Product Spotlight on Baler Belts, Blog Post
Balers are an essential component of a farm, increasing efficiency and output, but a baler is only as good as its belts. As a critical component, the equipment is heavily dependent on efficient and well-functioning belts for success. Continental’s WCCO Belting line of baler belts are manufactured with custom-engineered fabrics to increase belt strength and stiffness, which improves belt tracking and hook retention.
How do you know if its time replace your baler belts? Although the specific signs of deterioration vary, it’s still relatively easy to identify problems ahead of next season if you know where to look.
- Check the key indicators – belt texture, pattern and lacing. Baler belt length, width, texture or pattern (mini rough top, rough top, diamond top, etc.), overall gauge, lacing type, and other specifications are determined by the manufacturer according to the design and function of the baler. Pay close attention to the surface of your baler belt. If the texture or pattern is wearing down, it could indicate that your belt isn’t working at its full capacity because it will pick up the crop and bale differently. Fraying of fabric plies or missing rubber on the cover are also indications that it’s time to consider a new belt.
- Replace a full set for the most optimal for performance. Baler equipment functions the most optimally if the whole set of baler belts is replaced at the same time. Among other tangible benefits, this helps to ensure even tensioning. To determine if you have consistent tension across the set of baler belts, run the equipment dry to see if one of the belts is moving or flopping around more. If it is, consider replacing the set to ensure effective baling next season.
- Replace a partial set or repair the splice/belt to save downtime. It is possible to replace only one or two belts in a set. In this case, it’s critical to measure the length of the belts and order to that new length. Baler belts are made of rubber and fabric that can stretch and flex over time. You need the measurement of the belts being replaced rather than the length when installed. If the new belts are shorter than the others on the machine, it can affect output and lead to premature belt failure and equipment malfunction.
Sourcing quality replacement parts and components, and following the care instructions for each, will reduce the total cost of ownership of a machine.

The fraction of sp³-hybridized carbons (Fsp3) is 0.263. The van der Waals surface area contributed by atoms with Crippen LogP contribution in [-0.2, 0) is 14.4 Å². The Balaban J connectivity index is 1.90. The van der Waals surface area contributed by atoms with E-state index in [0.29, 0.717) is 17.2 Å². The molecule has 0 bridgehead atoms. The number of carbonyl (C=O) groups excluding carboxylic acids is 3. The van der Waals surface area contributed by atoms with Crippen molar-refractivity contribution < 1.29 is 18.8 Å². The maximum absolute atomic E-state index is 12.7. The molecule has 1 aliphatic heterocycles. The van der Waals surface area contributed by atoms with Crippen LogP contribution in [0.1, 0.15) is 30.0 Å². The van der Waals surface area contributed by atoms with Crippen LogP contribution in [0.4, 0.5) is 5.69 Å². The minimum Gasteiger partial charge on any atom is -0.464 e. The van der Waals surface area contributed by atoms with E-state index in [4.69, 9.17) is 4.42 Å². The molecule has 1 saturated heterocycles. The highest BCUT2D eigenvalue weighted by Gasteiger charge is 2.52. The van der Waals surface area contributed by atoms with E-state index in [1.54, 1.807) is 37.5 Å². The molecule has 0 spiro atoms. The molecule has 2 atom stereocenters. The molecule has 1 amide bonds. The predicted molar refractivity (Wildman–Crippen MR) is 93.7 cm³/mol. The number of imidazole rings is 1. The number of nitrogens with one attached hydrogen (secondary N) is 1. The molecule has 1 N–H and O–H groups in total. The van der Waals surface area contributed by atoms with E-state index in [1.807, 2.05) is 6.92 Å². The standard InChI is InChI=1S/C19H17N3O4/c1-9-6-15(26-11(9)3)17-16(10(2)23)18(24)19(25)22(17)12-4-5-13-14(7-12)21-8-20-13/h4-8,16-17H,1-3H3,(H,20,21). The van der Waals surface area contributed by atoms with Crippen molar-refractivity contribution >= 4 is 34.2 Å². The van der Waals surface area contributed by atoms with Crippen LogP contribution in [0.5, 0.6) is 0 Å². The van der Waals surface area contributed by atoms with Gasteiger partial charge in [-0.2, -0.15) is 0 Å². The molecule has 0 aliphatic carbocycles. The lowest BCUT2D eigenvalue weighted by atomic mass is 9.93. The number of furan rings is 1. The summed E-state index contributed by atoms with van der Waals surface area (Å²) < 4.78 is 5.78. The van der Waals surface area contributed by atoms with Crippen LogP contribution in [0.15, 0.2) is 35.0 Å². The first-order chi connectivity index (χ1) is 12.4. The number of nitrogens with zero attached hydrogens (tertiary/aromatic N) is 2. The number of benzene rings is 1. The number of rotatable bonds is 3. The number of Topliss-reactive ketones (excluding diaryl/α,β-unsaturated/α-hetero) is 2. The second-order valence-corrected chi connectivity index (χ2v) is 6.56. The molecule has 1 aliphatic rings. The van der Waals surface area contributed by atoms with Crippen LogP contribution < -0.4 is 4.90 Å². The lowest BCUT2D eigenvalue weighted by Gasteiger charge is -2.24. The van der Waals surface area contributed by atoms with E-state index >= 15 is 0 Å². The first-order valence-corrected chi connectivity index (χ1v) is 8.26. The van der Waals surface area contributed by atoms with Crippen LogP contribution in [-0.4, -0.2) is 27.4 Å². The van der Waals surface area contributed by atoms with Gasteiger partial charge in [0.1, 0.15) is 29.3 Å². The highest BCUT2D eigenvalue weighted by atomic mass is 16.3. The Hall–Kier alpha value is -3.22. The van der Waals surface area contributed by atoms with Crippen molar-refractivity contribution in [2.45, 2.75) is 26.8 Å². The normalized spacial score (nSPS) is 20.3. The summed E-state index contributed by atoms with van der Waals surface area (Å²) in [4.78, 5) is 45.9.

For example, the WCCO Belting line of products is manufactured with a rubber compound designed with UV protection to withstand damage from sunlight. Over time and through exposure to sun and other elements, the white residue you may see on a belt is its natural protectant. As the waxes in the rubber start to bloom and lose moisture, the cover will start to crack. Storing machinery with belting indoors is a good way to prevent these issues. If there isn’t a place to store equipment inside, achieving coverage with a tarp is a relatively easy way to extend the life of the belt. Another key preventative maintenance idea is to lower/remove the belt tension when the baler isn’t in use, especially if the baler is stored in a climate that is cold in the winter. This will prevent the inevitable cold belt shrinkage that will over-tension the belt and create undue stress on the splice joints. One other key maintenance item is replacing the lacing pin/cable annually to maximize your belt splice life.
While the thought of finishing a harvest season and saying goodbye to the equipment until the next season may be appealing, spending a little more time with your equipment post-harvest will save time and money in the future. Specific benefits include:
- Taking care of your belts in the off-season will prevent in-season downtime.
- There is a cost-benefit to assessing your machinery in the off-season and making replacement purchases at that time, when you’re likely to get a lower price than in the height of the season.
- Checking your equipment can offer peace of mind knowing your machine will run smoothly during harvest and better protect your bottom-line.
While there may not be a tried and true “test” that you can use to see if your machinery or belt is still operating at 100% capacity, using these tips and tricks before or after every harvest season could increase the longevity of your belt, improve the operating efficiency of your equipment, and help ensure there won’t be any surprises heading into next season. For more information, contact your dealer or our team at firstname.lastname@example.org.